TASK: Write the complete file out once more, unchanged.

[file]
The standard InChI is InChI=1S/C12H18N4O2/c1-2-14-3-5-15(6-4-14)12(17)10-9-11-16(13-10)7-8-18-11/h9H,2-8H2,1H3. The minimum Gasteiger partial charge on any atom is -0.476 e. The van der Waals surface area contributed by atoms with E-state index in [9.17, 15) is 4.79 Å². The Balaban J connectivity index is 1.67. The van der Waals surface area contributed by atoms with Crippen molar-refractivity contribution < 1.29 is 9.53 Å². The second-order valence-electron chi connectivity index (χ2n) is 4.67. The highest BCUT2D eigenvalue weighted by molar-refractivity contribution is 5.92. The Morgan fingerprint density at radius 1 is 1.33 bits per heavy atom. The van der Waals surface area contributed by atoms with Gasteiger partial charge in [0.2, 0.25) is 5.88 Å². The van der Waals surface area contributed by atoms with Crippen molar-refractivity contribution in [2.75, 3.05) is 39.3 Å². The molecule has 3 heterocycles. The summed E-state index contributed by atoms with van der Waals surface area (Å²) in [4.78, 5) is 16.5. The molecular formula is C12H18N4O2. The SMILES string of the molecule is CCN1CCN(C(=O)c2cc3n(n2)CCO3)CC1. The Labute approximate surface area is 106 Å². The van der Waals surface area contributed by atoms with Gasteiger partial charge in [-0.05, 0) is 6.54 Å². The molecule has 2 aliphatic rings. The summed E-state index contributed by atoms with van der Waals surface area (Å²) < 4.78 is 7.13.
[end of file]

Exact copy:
The standard InChI is InChI=1S/C12H18N4O2/c1-2-14-3-5-15(6-4-14)12(17)10-9-11-16(13-10)7-8-18-11/h9H,2-8H2,1H3. The minimum Gasteiger partial charge on any atom is -0.476 e. The van der Waals surface area contributed by atoms with E-state index in [9.17, 15) is 4.79 Å². The Balaban J connectivity index is 1.67. The van der Waals surface area contributed by atoms with Crippen molar-refractivity contribution < 1.29 is 9.53 Å². The second-order valence-electron chi connectivity index (χ2n) is 4.67. The highest BCUT2D eigenvalue weighted by molar-refractivity contribution is 5.92. The Morgan fingerprint density at radius 1 is 1.33 bits per heavy atom. The van der Waals surface area contributed by atoms with Gasteiger partial charge in [0.2, 0.25) is 5.88 Å². The van der Waals surface area contributed by atoms with Crippen molar-refractivity contribution in [2.75, 3.05) is 39.3 Å². The molecule has 3 heterocycles. The summed E-state index contributed by atoms with van der Waals surface area (Å²) in [4.78, 5) is 16.5. The molecular formula is C12H18N4O2. The SMILES string of the molecule is CCN1CCN(C(=O)c2cc3n(n2)CCO3)CC1. The Labute approximate surface area is 106 Å². The van der Waals surface area contributed by atoms with Gasteiger partial charge in [-0.05, 0) is 6.54 Å². The molecule has 2 aliphatic rings. The summed E-state index contributed by atoms with van der Waals surface area (Å²) < 4.78 is 7.13.